“Oh yes,” says Samantha DeWitt, a second year student at King Philip Regional High School in Wrentham. “Everyone I know now talks about how they make newspapers everywhere.”
Michael McCarthy, English teacher at Chelsea High School, adds: “Even my PA students sometimes [a paper] virtually everything on their phone. He got used to hearing students say, “I couldn’t print it out, but here it is on my phone.
Like many teachers, McCarthy views the trend with a combination of wariness and curiosity. But whether this latest digital evolution is an admirable sign of adolescent ingenuity or the latest proof that the world is going to hell in a hand basket, it was probably inevitable.
Today’s smartphones, after all, are veritable supercomputers capable of everything from capturing high-definition video to securing dinner reservations. Meanwhile, a near-lifetime of cellphone use has left countless teenagers more adept at typing on a roughly 2-inch by 3-inch smartphone screen than on a computer keyboard.
And with extracurricular activities gobbling up after-school hours, many students do their homework where they can, making the cellphone – that portable piece of supercharged wonder – the instrument on which many essays end up being composed. .
For students, the appeal is obvious: why chain yourself to a desk — or a laptop, for that matter — when you don’t have to?
Inspiration strikes you? Are you bored on the bus? Got some time to kill in a doctor’s waiting room?
“You can just pull out your phone. . . and make some quick tweaks,” says Marshfield High School junior Daniel Heine.
Not too long ago, DeWitt was competing in an out-of-town swim meet when she realized she had forgotten to complete an English homework due the next day.
No problem. She simply did what she often does when a writing assignment is due: she pulled out her smartphone, launched Google Docs and, between errands, wrote an article on Julius Caesar.
“I did it pretty quickly,” she says.
It’s not just about emergencies, though. Some students prefer their phones to computers outright, using them to write multi-page research papers on in-depth topics ranging from “Hamlet” to ISIS to the thematic implications of “The Great Gatsby” in its relationship to non-fiction works. .
In addition to his pool work on Caesar, DeWitt and a classmate recently wrote the majority of an eight- or nine-page chemistry paper via cellphone, working in a document the two could access at will. At Walpole High School, sophomore Christine Murray has written an estimated 20 articles on her cellphone – even though her mother is still adjusting to it.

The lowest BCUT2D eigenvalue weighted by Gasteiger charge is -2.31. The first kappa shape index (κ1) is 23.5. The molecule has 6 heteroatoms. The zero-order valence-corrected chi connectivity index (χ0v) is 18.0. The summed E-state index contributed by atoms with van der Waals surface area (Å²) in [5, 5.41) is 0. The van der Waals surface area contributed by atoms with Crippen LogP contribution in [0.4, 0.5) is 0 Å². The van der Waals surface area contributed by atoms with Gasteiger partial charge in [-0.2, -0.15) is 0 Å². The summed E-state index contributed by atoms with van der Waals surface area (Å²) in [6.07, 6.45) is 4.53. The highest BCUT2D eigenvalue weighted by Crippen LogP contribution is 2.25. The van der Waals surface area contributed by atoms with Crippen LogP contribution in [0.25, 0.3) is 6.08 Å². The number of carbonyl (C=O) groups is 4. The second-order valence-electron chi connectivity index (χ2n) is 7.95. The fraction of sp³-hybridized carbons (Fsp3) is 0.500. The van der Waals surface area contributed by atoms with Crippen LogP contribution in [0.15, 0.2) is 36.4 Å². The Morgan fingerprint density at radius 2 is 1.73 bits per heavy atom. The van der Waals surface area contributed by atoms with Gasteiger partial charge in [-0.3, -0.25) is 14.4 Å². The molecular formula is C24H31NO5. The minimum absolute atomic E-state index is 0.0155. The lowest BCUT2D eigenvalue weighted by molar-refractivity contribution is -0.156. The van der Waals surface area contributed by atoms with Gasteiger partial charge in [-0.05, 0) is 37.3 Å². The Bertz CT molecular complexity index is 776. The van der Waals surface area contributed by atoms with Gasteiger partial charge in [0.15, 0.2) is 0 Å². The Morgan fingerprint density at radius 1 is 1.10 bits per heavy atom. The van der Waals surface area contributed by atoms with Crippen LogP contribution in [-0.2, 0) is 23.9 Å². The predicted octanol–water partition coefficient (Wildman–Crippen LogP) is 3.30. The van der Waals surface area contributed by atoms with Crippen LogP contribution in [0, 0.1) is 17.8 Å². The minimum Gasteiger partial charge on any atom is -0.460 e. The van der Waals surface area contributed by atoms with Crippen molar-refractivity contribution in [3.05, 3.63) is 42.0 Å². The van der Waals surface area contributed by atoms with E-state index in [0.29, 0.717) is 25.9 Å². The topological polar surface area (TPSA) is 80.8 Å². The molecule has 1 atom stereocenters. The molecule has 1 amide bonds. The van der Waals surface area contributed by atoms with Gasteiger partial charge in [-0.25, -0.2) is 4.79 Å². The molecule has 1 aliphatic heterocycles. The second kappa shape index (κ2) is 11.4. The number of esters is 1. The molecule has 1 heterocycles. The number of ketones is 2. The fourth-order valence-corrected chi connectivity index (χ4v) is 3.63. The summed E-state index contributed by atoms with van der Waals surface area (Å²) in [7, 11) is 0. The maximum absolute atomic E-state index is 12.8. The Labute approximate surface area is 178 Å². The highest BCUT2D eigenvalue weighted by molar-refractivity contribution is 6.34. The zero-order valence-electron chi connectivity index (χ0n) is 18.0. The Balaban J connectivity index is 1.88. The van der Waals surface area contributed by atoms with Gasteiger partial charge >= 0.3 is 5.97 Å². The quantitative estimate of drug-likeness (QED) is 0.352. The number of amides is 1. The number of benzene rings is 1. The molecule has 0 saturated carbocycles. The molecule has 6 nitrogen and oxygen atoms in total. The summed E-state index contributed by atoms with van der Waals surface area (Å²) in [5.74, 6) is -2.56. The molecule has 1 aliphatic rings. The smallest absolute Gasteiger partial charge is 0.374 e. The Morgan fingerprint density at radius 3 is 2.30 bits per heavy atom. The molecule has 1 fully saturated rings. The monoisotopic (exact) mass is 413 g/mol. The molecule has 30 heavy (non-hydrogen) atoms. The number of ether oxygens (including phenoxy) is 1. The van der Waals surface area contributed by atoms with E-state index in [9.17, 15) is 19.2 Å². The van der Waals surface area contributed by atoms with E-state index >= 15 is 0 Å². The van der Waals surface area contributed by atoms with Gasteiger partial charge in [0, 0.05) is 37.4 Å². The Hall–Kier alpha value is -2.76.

“Sometimes my mom comes into my room and says, ‘Christine, I told you to hang up a few minutes ago, you need to start doing your homework,'” Murray explains. “And I’m like, ‘Mom, I’m Do my homework.’ ”
With technology readily available – a number of apps including iPhone Notes, Google Docs and Microsoft Word are available via smartphone – some districts have inadvertently or inadvertently helped pave the way for this latest homework trend.
In the Foxborough School District, students have access to Microsoft Office 365, a cloud-based program that allows them to access the Office suite, including Word, from their smartphones. And at Walpole High, Murray says, some teachers assign homework through Google Classroom, which can send notifications directly to student phones.
Technology in education has long been a source of debate, and the use of cellphones in classrooms has been particularly polarizing.
Admittedly, compositions for mobile phones can sometimes be a problem for teachers. There are the autocorrect and formatting issues. The process of transferring a cell phone file to a paper format creates an additional hurdle that not all students can overcome.
And while there’s research on handwritten versus computer-based note-taking — a 2014 study suggested that scribbling notes by hand helps with retention — the way cellphones might integrate into this equation remains a mystery.
Still, Nicholas Provenzano, who runs the popular education blog “The Nerdy Teacher” and is a technology consultant in education, considers himself to be fully on board with the idea.
“The extreme just assumes that if kids use their phones to write articles, it will all come back as text and emojis,” he says. But “their smart device isn’t just about listening to music, texting friends, and calling each other — it’s a computer.
“If they can hit [a paper] getting on the bus when they get home from their late volleyball game is a good thing.
Indeed, despite the occasional technological headache, teachers seem to be coming back. Compared to some of the ways teenagers are known to use their phones, a class paper seems a rather tame alternative.
And if nothing else, instructors can take solace in the fact that these days, while their students are pecking away on their phones during class, there’s at least some chance that they learn something.
As Shannon Wasilewski, head of the English department at Foxborough High School, says, “You know sometimes they text. But, hey, sometimes they do their job.